By Shirley Marchalonis
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Extra info for College Girls: A Century in Fiction
Other than the fine library, Matthew College has literally nothing for a bright girl who wants to stretch her brain. When she offends one teacher by "bringing too much outside information to class" (325), the intellectually curious Rebecca discovers that the way to get good grades is to give back what the teachers have said. When she stays at the college Page 129 over a vacation to catch up on work missed through illness and to read in the magnificent library that for her is now the center and meaning of the college, a faculty member who meets her coming happily away with an armload of books is shocked to find that many of them are not on any required reading list.
Vassar is the target of both these fictional attacks, as the name Matthew College in one case and the thinly disguised Edna St. Vincent Millay and Lucy Maynard Salmon characters in the other indicate; both authors went to Vassar, graduating around 1920. Whether the failures they portray were unique to their institution or whether all the women's colleges had grown the same way, as generalized commentary about them suggests, is impossible to determine from the fiction. Probably readers interpreted the novels as typical of all women's colleges, and certainly critics and reviewers did.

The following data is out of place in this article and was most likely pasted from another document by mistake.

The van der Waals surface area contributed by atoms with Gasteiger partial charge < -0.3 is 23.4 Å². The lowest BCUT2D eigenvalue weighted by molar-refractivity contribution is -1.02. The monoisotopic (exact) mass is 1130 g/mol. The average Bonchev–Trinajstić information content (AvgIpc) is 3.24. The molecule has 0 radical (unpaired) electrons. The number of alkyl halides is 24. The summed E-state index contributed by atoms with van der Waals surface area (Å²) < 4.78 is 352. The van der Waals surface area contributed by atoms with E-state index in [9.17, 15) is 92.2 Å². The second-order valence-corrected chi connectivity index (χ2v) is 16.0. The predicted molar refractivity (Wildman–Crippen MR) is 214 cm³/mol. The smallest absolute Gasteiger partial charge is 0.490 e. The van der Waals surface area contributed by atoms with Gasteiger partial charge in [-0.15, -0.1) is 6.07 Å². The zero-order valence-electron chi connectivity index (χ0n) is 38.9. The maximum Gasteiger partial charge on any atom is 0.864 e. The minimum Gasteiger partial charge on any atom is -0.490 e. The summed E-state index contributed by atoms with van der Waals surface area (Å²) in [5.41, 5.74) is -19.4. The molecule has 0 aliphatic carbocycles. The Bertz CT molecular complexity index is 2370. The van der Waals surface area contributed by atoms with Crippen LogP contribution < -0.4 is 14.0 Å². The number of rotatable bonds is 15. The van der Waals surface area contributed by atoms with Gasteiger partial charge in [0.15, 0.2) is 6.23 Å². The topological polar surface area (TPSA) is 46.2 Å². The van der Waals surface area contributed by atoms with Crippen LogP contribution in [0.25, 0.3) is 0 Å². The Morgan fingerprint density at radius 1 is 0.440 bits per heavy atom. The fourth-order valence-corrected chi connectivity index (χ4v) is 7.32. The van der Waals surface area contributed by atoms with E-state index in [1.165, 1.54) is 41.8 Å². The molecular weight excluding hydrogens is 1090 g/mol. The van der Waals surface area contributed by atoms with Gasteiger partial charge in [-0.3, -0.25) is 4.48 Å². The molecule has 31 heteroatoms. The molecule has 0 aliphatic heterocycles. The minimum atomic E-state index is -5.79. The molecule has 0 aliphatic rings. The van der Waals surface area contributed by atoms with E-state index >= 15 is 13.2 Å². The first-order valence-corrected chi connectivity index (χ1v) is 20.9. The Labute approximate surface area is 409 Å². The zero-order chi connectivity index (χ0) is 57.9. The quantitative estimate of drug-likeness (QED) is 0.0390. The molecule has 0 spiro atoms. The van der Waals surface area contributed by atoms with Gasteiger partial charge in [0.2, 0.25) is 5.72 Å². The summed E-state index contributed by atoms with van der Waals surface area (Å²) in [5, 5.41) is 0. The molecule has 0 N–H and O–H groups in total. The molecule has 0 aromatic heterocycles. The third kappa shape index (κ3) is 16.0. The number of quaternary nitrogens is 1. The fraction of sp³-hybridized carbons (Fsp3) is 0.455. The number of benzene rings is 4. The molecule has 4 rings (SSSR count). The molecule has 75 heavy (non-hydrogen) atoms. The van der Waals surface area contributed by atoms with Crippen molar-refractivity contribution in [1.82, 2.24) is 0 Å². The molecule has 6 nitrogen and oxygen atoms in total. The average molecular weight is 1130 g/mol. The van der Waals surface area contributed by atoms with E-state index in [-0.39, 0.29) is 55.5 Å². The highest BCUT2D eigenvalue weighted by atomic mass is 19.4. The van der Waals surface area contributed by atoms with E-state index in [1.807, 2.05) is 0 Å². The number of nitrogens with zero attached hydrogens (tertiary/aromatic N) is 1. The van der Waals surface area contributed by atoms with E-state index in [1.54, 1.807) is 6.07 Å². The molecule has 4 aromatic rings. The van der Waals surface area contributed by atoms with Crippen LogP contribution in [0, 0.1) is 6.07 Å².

But Miss Millay was not born to set them right," and E. W. H. " 34 Lapsley fares somewhat better, though there is no enthusiasm either way in the reviews; the Times found her novel "readable, intelligent, informative. " 35 The reviewers accepted all the novels as true, almost reportorial, accounts, inside looks at women going to college. None finds much significance in the fact that three of the novels portray the experience as negative and painful, while the one positive account rejects the standard college trimmings.
College Girls: A Century in Fiction by Shirley Marchalonis